Florida Vacation: Kai Kai Farms
It has been a while since I last time I was on vacation. My girlfriend and myself decide that a trip to Florida over the holiday would be a great escape from the winter weather. I did not fly direct to Florida, we had a few different layovers and a few hours to kill between each flight. This gave me the unique experience as a chef to explore all the fine foods that an airport offers. I was quickly surprised by all the options. I ended up eating at a Asian-fusion restaurant in Philadelphia, that to my surprise had a delish ramen bowl.
Once I landed in Palm Beach around 6:30 pm after spending the last 12 hrs traveling, bouncing from airport to airport. My girlfriends mom had some leftovers that quickly filled me up. Mashed potatoes, minestrone soup and sugar cookies from the neighbors. It was a great start to my vacation.
The next day I woke up with the desire for breakfast. My girlfriend was looking for the classic deli meal of smoked salmon and cream cheese. I always enjoy a good smoked salmon and cream cheese from a traditional Jewish Deli. We came upon a quiet small café The Blue Door Cafe, that ironically served up Counter Culture coffee and a damn good espresso. This made me felt good to see a coffee place that cares about its beans.
We had dinner at one of the new hot spots District Table & Bar, it is Farm To Table. “Never judge a book by it’s cover” that being said as we drove in a shopping plaza. Eating in shopping plazas is weird but everything in Florida is one shopping plaza to the next housing development. We were quickly seated and our waiter Nathan started leading us through the meal. After asking Nathan about Farm To Table in Florida, he informed me that he also works at a local farm called Kai Kai Farms. He told me that he could take me to the farm, give me a tour and explain to me the Florida farming. I knew that the dirt in New York was different from the dirt in Florida. I did not know if the techniques and methods would be the same.
The next day we met up with Nathan in the early afternoon to take a tour of the farm. I bought some friends along Scott & Jenn to the farm. The weather was pleasant, breeze with temperatures in the mid 70’s. The winter weather in Florida is the most pleasant time but it as it moments of tense raining. The growing season in lot longer than it is in New York.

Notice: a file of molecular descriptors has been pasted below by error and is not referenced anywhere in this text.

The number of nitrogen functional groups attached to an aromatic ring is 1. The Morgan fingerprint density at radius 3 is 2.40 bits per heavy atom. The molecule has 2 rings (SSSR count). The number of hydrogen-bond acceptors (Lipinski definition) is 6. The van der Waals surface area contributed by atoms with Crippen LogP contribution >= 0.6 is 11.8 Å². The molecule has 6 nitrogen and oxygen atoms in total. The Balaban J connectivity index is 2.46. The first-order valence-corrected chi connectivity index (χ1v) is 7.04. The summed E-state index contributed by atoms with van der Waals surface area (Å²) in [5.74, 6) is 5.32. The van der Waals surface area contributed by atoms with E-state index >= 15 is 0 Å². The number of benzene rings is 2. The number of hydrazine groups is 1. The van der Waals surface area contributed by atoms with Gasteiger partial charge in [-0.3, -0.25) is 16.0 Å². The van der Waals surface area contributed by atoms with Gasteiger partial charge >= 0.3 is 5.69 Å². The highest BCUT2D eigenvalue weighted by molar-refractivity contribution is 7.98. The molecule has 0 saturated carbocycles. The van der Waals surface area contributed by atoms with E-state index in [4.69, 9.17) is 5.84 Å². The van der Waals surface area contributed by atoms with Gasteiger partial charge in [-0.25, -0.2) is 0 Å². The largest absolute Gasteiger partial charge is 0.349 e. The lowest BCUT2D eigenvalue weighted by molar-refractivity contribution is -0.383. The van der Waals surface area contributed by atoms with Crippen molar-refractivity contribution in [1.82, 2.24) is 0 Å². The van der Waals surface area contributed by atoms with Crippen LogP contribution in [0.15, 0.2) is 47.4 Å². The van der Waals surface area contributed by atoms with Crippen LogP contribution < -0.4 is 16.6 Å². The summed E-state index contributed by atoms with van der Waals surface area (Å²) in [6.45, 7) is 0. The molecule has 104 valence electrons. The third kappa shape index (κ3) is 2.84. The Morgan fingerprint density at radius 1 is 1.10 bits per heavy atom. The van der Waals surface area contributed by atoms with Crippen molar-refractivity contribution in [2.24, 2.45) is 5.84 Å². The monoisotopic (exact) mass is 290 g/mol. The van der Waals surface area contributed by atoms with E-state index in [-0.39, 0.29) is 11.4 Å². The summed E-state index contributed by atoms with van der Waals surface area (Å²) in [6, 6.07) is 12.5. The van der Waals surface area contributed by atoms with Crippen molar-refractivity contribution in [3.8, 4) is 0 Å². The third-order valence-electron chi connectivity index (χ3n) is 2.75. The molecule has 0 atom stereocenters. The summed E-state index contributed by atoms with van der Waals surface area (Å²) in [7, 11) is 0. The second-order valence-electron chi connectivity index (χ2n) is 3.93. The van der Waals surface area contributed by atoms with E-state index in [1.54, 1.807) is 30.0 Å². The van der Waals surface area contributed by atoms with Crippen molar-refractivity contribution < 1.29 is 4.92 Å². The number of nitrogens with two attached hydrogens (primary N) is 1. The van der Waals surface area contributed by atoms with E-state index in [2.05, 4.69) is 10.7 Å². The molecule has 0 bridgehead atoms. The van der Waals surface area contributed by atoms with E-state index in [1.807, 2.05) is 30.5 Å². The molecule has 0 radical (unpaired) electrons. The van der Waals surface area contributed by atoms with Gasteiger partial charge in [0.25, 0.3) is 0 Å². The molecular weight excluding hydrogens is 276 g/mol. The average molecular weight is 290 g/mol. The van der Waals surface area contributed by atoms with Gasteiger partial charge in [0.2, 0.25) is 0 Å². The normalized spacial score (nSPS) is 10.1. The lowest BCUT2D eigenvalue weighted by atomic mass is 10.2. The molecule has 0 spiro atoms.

Nathan gave us a tour of the operations at the farm. The farm uses a lot of shipping containers, that’s right old shipping containers to store produce, grow sensitive crops and gardens protected from the elements. One of the primary reason for the containers is because they are movable (no building permits), easy to build, add-on to and Hurricane resistant. Very clever and smart.
Nathan took us out the fields and showed us the plants the farm were growing. Starting with kale, broccoli, radishes, strawberries, kohlrabi, tat soi, okra, cabbage, and much more. They have these giant “shade tents” to protect some of the smaller plants that were just starting. They block a small amount sunlight and stop the plants from being severely injured from sometimes heavy rain. They were quite impressive, we were in full shock that structures like this were man-made. It was almost mind-blowing to me.
Inside of the tent was the owner/boss man of the farm Carl, hard at work. Always the most impressive, leading by example. I enjoyed speaking with Carl, we spoke of the times that are hard, other times that are fun, of troubles and differences that we both have in our professions. Learning that our deer problem is minor to the wild boar problem that they meet. I found out it is so bad/dangerous at times professional hunters shoot them from helicopters! Yes, from helicopters. What I found even more surprising was that the hunters can’t find sell the meat and I asked them to ship them my way. As a farm to table chef these are opportunities that I search for. A native product that is just there. We didn’t have to feed it or watch it. It was pure and un wild. Just like wild salmon.
We finished up our tour following Nathan to the beginning of the farm, where we said our goodbyes. It really is a commitment to live the farm to table lifestyle. I began searching my head for the words that best describes the experience I share with everyone in the food community. Community is the first that come to mind, Chain is another. I say “Chain” because together it’s what we build. When one link breaks the chain, the community suffers. If the commitment was stronger of Farmer to Chef, then we can build an unbreakable chain. We fill our heads with everyday low prices and forget about the quality. The hands/love that put in the hard work to make it all happen. Next time you make that salad I urge you to buy local. Go directly to that farm and see that lettuce grow. Pick the apple from the tree and not from under fluorescent lights. Thank you again to Kai Kai Farms for letting us come visit their amazing farm. If you are ever in the Stuart/ Palm Beach, FL region stop by their farmers market or take a visit at the farm, you won’t regret it.